In his office space within LeConte Hall, where the University of Georgia keeps its history department, Luke Manget maintains the typically eclectic collection of the academic.
A map of the Appalachian Trail spills down one wing of his cubicle.
The shelves over his desk nearly sag from the weight of books whose mere titles are exhausting to read, titles that suggest a forced march through sucking mud awaits between the covers. “The Making of the English Working Class.” “Gendered Strife and Confusion.” “The Relentless Revolution: A History of Capitalism.” “The Southern Highlander and his Homeland.”
All somebody else’s history. No sign of Manget’s own contribution to the lore of Southern football, a work which may be titled: “The Day I Kicked the Bulldogs Where it Hurt the Most.”
Today, Manget, 32, is working on his doctorate at Georgia, living in family housing with his wife and three children, an earnest teaching assistant who is helping young Bulldogs ferret out the lessons of American history from the end of the Civil War forward.
Fourteen years ago he was a freshman placekicker at a school down the road in Atlanta, the Georgia Institute of Technology, who made a game-winning 38-yard field goal in overtime that beat Georgia 51-48. The goalposts were toppled and the Yellow Jackets people partied into the night, celebrating one of their last halcyon moments in this series (they are 2-11 since).
The so-called “Clean, Old-Fashioned Hate” between Georgia and Georgia Tech — which plays out again Saturday — has spawned all kinds of convoluted relationships between the feuding neighbors. But here is one of the most incongruous yet. A former Jackets player — a certified Georgia-slayer, no less — going over to the other side to get his Ph.D., parceling his loyalties between the school that put him on the field and the one that is turning him into a man of letters.
For this delicate position, there is a dress code.
“I have been able to avoid buying anything with a 'G' on it so far,” Manget said. “I think I only have one red shirt. I still haven’t crossed that line.”
Still in the Tech record books as the team’s all-time leading scorer, Manget is deep, deep undercover, his true identity known to few. It’s not like he advertises his past, especially this time of year when the bad blood really starts to boil.
One of the department professors said he recognized the name when Manget applied for the doctorate program in 2011, and to this day jokes (perhaps) that he tried to blackball him. One of his fellow teaching assistants, an office-mate, tells him that his 1999 kick was responsible for one of the darkest moments of his young Bulldog-centric life. Otherwise, a kicker, with his normal dimensions and easygoing demeanor, can blend in pretty easily, a stealth Jacket.
All these years later, Manget can vividly recall details of the overtime kick that won the day at Grant Field. He remembers the coaches hustling him onto the field on third down, George O’Leary slapping him so hard on the helmet that his ears still rang as he lined up the attempt. He can still see the Bulldogs’ Kendrell Bell — “six foot off the ground, it seemed,” Manget said — blocking the kick, sending the ball straight up into the air like a cheap bottle rocket. Manget thought that his chance had passed, but Tech had recovered the ball behind the line of scrimmage, and by rule had another crack at the kick — the very scenario O’Leary had accounted for.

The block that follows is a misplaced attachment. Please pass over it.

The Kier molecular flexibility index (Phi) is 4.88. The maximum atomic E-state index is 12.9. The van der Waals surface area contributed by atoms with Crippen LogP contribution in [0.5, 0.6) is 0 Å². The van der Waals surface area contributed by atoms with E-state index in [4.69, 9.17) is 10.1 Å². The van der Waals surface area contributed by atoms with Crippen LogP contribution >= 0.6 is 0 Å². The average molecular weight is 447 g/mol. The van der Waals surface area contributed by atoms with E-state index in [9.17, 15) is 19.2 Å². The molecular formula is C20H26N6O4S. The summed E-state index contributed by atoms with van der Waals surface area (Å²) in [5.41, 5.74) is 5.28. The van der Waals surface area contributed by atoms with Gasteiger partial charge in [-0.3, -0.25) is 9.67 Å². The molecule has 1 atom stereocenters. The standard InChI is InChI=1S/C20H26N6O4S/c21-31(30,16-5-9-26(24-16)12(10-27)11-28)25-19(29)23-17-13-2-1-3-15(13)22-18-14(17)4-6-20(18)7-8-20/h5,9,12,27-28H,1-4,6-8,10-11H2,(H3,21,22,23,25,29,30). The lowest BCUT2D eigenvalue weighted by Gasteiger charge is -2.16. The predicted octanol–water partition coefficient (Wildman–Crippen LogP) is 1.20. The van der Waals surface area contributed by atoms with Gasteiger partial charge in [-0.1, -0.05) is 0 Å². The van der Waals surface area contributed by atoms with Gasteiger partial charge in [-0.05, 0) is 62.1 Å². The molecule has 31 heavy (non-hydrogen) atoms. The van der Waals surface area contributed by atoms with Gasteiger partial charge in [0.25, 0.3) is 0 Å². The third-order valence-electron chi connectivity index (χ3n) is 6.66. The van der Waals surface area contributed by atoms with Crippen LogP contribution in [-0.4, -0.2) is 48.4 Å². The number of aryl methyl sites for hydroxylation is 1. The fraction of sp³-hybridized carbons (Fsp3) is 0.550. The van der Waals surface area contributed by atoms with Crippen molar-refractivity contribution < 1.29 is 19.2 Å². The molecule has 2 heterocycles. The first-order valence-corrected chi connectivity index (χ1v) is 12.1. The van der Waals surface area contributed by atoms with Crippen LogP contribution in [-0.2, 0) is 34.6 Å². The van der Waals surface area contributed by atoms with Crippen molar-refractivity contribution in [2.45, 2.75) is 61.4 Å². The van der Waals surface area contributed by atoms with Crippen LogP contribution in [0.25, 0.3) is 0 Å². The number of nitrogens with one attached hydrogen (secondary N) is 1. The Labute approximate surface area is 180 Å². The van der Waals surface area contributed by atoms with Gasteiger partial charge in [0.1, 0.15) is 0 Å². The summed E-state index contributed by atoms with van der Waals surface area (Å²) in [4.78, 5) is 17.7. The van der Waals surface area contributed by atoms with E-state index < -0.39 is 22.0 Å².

“I thought this is in the bag,” Manget recalled. “(The second chance) took the edge off a little bit.”
Making it had an effect certainly upon those in attendance, turning the home crowd into a swarming mob. It also profoundly moved the kicker. Fed up with demands of football, wanting to put a little more carefree into his college experience, Manget seriously pondered quitting after his freshman season.
“(That kick) changed my attitude a little bit,” he said. “It made me realize that there was an importance to what I was doing.”
A prolific kicking career was saved. But when he was cut early in his first NFL training camp by New Orleans, Manget decided not to become one of those gypsy specialists bouncing from team to team. He began a real life, got married, had kids, found jobs that didn’t involve a holder — small-town newspaper guy turned teacher in western North Carolina. Toe has not met leather for many a year now.
When Manget decided to go down the path of advanced book-learning, to feed his interest in Appalachian history, Georgia just had more of what he was looking for. The collection of folksy Southern historians at Georgia greatly outnumber those at Tech.
About the only mildly seditious thing a former Tech player says about his current situation is: “I love Athens, love the town, love the campus. The school’s great, the history program’s great, they do well by their graduate students.”
That said, beating Georgia still would inflate him greatly, saying he is more swept up in the rivalry now than even when he was playing in it.
“I would forget all the other losses during a season if we could beat Georgia, and I think most Tech people would agree with that. Beating them has become this unattainable goal that people really want.”
And should it happen, should perhaps another freshman Tech kicker — Harrison Butker this time — make a turning-point field goal, Manget promises he will be suitably restrained. He’ll make no big deal of it around his current campus, not even giving the students in the History 2112 class he helps teach a point of extra credit to salve their wounds.